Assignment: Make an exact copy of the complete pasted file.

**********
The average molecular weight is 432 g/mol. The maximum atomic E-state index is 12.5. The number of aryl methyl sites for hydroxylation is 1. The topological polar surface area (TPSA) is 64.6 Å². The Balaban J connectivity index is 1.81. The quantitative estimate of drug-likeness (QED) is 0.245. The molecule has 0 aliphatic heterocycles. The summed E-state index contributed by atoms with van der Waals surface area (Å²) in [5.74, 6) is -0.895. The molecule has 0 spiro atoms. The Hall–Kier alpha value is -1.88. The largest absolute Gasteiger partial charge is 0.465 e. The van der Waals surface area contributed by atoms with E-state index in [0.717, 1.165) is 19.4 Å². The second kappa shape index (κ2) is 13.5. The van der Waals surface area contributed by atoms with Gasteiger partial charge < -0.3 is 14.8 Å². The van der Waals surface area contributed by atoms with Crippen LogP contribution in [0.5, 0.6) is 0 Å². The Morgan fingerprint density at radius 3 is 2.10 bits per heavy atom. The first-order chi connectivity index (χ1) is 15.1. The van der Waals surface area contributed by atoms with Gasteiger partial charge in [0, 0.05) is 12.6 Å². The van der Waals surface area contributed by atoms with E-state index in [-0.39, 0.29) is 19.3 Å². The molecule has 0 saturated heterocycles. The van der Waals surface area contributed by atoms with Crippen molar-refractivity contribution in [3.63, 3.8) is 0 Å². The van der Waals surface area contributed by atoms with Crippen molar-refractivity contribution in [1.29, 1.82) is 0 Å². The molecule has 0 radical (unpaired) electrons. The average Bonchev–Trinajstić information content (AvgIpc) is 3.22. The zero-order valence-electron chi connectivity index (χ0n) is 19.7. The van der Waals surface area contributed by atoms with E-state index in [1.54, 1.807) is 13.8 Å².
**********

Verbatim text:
The average molecular weight is 432 g/mol. The maximum atomic E-state index is 12.5. The number of aryl methyl sites for hydroxylation is 1. The topological polar surface area (TPSA) is 64.6 Å². The Balaban J connectivity index is 1.81. The quantitative estimate of drug-likeness (QED) is 0.245. The molecule has 0 aliphatic heterocycles. The summed E-state index contributed by atoms with van der Waals surface area (Å²) in [5.74, 6) is -0.895. The molecule has 0 spiro atoms. The Hall–Kier alpha value is -1.88. The largest absolute Gasteiger partial charge is 0.465 e. The van der Waals surface area contributed by atoms with E-state index in [0.717, 1.165) is 19.4 Å². The second kappa shape index (κ2) is 13.5. The van der Waals surface area contributed by atoms with Gasteiger partial charge < -0.3 is 14.8 Å². The van der Waals surface area contributed by atoms with Crippen LogP contribution in [0.5, 0.6) is 0 Å². The Morgan fingerprint density at radius 3 is 2.10 bits per heavy atom. The first-order chi connectivity index (χ1) is 15.1. The van der Waals surface area contributed by atoms with Gasteiger partial charge in [0, 0.05) is 12.6 Å². The van der Waals surface area contributed by atoms with E-state index in [-0.39, 0.29) is 19.3 Å². The molecule has 0 saturated heterocycles. The van der Waals surface area contributed by atoms with Crippen molar-refractivity contribution in [3.63, 3.8) is 0 Å². The van der Waals surface area contributed by atoms with Crippen molar-refractivity contribution in [1.29, 1.82) is 0 Å². The molecule has 0 radical (unpaired) electrons. The average Bonchev–Trinajstić information content (AvgIpc) is 3.22. The zero-order valence-electron chi connectivity index (χ0n) is 19.7. The van der Waals surface area contributed by atoms with E-state index in [1.54, 1.807) is 13.8 Å².